Study Suggests that BPA, in plastic bottles and the lining of cans, affects the behavior of laboratory mice and the effects persist three generations later.
A new study from the University of Virginia School of Medicine suggests that BPA, a chemical found in plastic bottles and the lining of cans, affects the behavior of laboratory mice exposed during gestation and the effects persist three generations later.
The study also suggests a possible link between BPA and autism as Sandy Hausman reports.
From the Radio Story by Sandy Hausman:
Scientists say bisphenol-A leaches into food and beverages when plastic bottles are heated or when cans contain highly acidic foods like tomatoes. That could explain why at least 90% of us have BPA in our bloodstream. At the University of Virginia, a professor of biochemistry and molecular genetics decided to test its effect on laboratory mice:
“What we discovered was that if we used a very low dose –comparable to what humans are ingesting, and we just dosed them when they were gestating, so we just gave the drug to the pregnant mom in her food, we found both an immediate effect on the behavior of the offspring, and then when we bred them, multiple generations past that initial exposure, we found that some of these behavioral effects persisted.”
Professor Emilie Rissman says mice exposed to Bisphenol A in utero were energetic but not very social.
“They’re active running around the cage by themselves and not sitting and grooming the other mouse or sniffing the other mouse or those kinds of social exchanges.”
The study also showed an apparent link between BPA exposure and the genes responsible for producing two brain chemicals: vasopressin and oxytocin.
“In the first generation, the vasopressin gene was effected but not oxytocin, but by the fourth generation both of them were effected, and both of them were down, and there is a big body of literature and a lot of research on oxytocin and autism.”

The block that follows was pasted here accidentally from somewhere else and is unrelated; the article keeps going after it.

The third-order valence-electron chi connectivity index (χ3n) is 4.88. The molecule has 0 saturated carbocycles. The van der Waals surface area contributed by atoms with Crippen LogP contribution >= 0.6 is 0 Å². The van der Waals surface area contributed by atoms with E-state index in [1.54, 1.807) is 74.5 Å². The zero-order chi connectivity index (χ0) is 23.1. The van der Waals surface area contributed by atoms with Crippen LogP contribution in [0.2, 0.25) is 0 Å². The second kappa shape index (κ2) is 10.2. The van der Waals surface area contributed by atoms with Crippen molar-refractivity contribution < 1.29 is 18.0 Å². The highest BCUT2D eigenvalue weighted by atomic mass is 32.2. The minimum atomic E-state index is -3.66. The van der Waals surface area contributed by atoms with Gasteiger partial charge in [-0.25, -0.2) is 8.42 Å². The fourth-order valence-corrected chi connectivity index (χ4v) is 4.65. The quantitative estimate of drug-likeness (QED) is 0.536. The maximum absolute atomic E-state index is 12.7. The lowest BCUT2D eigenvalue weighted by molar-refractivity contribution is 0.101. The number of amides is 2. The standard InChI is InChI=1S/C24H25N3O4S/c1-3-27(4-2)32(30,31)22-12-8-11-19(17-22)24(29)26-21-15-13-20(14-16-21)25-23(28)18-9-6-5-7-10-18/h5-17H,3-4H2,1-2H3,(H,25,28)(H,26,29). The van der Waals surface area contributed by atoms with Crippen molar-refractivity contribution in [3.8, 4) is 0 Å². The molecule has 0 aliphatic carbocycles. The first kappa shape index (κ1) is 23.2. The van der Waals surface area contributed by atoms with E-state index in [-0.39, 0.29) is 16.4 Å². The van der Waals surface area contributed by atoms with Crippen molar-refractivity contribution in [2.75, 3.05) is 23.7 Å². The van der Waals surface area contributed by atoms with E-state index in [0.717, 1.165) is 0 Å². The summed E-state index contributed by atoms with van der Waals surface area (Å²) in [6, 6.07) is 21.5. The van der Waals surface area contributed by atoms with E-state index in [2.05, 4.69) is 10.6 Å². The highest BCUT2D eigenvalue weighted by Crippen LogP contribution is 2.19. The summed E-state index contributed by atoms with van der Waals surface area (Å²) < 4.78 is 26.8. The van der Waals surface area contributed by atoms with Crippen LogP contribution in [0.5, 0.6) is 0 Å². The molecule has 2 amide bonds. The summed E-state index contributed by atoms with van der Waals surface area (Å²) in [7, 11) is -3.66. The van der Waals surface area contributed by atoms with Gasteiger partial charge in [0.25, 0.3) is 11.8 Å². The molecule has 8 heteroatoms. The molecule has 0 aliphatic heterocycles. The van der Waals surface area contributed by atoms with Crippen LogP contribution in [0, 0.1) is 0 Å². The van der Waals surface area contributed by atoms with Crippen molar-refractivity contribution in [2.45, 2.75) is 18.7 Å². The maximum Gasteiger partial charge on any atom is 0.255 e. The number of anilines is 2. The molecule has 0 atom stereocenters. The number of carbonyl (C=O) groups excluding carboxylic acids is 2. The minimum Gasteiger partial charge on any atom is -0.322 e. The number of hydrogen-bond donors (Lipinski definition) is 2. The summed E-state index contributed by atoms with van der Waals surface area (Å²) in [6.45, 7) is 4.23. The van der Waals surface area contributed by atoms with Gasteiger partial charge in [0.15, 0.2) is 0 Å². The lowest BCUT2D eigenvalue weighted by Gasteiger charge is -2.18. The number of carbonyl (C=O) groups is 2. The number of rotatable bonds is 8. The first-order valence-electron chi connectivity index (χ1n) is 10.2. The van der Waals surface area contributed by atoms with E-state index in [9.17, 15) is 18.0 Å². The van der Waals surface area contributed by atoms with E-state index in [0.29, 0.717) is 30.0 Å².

The study, funded by the National Institutes of Mental Health and a group called Autism Speaks, is published in the journal Endocrinology.
Emilie Rissman (Biology)
Emilie Rissman is a Professor in the Department of Biochemistry and Molecular Genetics at the University of Virginia the School of Medicine. She is also an active member of the Neuroscience program where she teaches a course in Epigenetics, Behavior and Cognition.
She received a BA in Psychology from the University of California at Berkeley and her Ph.D. in Biological Psychology from Cornell University where her dissertation work was on the role that pheromones play in suppressing puberty in male voles, Microtus Californicus. She was a post-doctoral fellow in the Department of Zoology at the University of Texas in Austin. There she began working on the reproductive physiology and behavior of the musk shrew, Suncus murinus.
She has authored over 140 publications since her appointment at the University of Virginia including several book chapters and scholarly reviews. She has given many lectures at other universities and plenary lectures at conferences, most recently at the American Psychological Association. She is an associate editor for four journals in her field. Her current research interests include the actions of endocrine disrupting agents on the developing brain along with the role that epigenetic modifications play and how these might be related to childhood mental illnesses.